While a white Christmas may seem like a beautiful story book way to celebrate the holidays, many people don’t realize how much of a hassle snow can be. Keeping sidewalks and driveways free of ice and snow can turn into a full time job for those who live in snowy areas. These overworked souls will try anything to make clearing all that snow a little bit easier, and some of the methods they utilize can be a bit unusual. Here are 10 unusual ways to remove snow:
- Sprinkle Salt: Adding salt to frozen snow lowers the temperature at which ice melts and is an effective way to melt snow and prevent ice from forming. In fact, if you’re expecting a freeze, sprinkling some salt on walkways and sidewalks will prevent ice and snow from accumulating. Salting is a great way to remove snow and keep your driveway and sidewalk clear of frozen obstacles.
- Sweep: When you don’t have a shovel (and even when you do), try removing snow with a broom. You can sweep it off the walkways and even scoop it up with a dust pan. Rather than breaking your back with a shovel, sweeping snow can be a bit easier, especially when there isn’t a huge amount of snow on the ground.
Snow Potential by Midnight Thursday. Models are hinting at an inch or 2 from Thursday's clipper - right now it doesn't look terribly impressive, certainly not nearly on a scale with last week's (Pacific-reinforced) Alberta Clipper that deposited a 4-12" carpet of white Friday night.
Heaviest Rains In Columbia's History Trigger Deadly Landslides: 145 Killed Or Missing. From Jeff Master's Wunderblog: "Colombia's heaviest rains in history triggered a landslide in the poor hillside community of Bello on Sunday, killing at least 20 people and leaving 125 missing. This year's unprecedented rainy season had already killed 176 people prior to Sunday, making it one of the deadliest flooding years in Colombia's history, according to the director of Colombia's national disaster management office, Luz Armanda Pulido. In 2009, 110 people died in flooding disasters, and 48 were killed in 2008, according to Colombian Red Cross director of national relief operations Carlos Ivan Marquez. This year's rains are the heaviest in the 42 years since Colombia's weather service was created and began taking data, agency director Ricardo Lozano said."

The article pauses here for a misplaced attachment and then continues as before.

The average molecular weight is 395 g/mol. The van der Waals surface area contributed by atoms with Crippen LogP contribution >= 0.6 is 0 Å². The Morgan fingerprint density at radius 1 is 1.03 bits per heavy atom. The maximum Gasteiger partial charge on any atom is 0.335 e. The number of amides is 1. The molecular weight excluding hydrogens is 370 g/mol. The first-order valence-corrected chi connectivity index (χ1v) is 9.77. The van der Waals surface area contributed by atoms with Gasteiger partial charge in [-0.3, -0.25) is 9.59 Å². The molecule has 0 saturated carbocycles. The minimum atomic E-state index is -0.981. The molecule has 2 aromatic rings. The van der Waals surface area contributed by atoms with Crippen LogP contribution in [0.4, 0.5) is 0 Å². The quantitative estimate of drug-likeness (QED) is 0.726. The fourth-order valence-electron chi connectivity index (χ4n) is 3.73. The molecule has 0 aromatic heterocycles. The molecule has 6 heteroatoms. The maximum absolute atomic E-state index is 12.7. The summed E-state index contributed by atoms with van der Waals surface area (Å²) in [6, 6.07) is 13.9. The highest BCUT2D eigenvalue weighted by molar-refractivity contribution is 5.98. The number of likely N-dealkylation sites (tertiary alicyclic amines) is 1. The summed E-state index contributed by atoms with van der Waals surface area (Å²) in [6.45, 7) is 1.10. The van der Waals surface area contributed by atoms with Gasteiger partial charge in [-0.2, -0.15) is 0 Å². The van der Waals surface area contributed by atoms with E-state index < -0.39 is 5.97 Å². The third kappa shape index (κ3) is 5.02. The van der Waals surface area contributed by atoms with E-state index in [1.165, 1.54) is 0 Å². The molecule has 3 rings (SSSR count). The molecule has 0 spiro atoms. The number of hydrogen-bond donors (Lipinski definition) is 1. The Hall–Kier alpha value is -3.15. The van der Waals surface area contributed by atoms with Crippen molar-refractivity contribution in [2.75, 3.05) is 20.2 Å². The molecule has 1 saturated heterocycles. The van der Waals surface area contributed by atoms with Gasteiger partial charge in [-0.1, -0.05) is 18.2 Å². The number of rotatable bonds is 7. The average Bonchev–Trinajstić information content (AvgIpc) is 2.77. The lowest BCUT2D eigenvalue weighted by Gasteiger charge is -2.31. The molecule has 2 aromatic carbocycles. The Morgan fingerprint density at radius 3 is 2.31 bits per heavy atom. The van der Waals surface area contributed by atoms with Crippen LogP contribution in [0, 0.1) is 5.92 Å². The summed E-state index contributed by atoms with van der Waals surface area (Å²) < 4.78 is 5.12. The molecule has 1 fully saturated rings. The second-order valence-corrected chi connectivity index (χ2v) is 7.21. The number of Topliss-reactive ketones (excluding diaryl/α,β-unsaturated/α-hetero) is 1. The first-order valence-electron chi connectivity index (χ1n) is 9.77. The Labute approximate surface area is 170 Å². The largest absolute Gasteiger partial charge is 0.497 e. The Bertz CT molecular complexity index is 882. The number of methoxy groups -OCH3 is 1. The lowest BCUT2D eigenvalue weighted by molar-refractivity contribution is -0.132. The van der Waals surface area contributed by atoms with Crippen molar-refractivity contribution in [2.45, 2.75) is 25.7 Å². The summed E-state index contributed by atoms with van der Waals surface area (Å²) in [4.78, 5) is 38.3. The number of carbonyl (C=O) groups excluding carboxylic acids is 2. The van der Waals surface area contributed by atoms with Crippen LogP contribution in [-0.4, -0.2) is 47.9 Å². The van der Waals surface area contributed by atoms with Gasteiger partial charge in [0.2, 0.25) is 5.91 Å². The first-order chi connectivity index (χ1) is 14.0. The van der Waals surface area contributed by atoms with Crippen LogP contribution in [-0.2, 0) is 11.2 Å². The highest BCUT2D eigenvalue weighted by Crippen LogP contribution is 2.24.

Paul's Conservation Minnesota Outlook for the Twin Cities and all of Minnesota:
TONIGHT: Partly cloudy, still cold. Low: 3
Look Out Below! Icequake Swarms Portend Some Avalanches. We have to worry about snow and ice, but at least avalanches are not in the lexicon of Minnesota meteorologists. From sciencenews.com: "Research on the Swiss peak Weisshorn reveals that telltale tremors in a glacier, called icequakes, can alert scientists to an impending avalanche as much as two weeks before an event." The complete story is here.
* U.S. Supreme Court Agrees To Hear Global Warming Case. From the Boston Globe: "The U.S. Supreme Court has agreed to hear a global warming pollution case filed by environmental groups and eight states, including Vermont, Rhode Island and Connecticut. In a 2004 lawsuit, the groups claimed American Electric Power Co. and four other electric power corporations that at the time were the U.S.’s five largest emitters of greenhouse gases were contributing to a public nuisance: Global warming."
"In addition, several of the findings of the UN’s Intergovernmental Panel on Climate Change (IPCC) concerning the eventual impacts of climate change in developing countries were found to be exaggerated or simply not true. We understand that reforms of the IPCC process are currently underway and we believe that no American taxpayer dollars should be committed to a global climate fund based on information that is not accurate."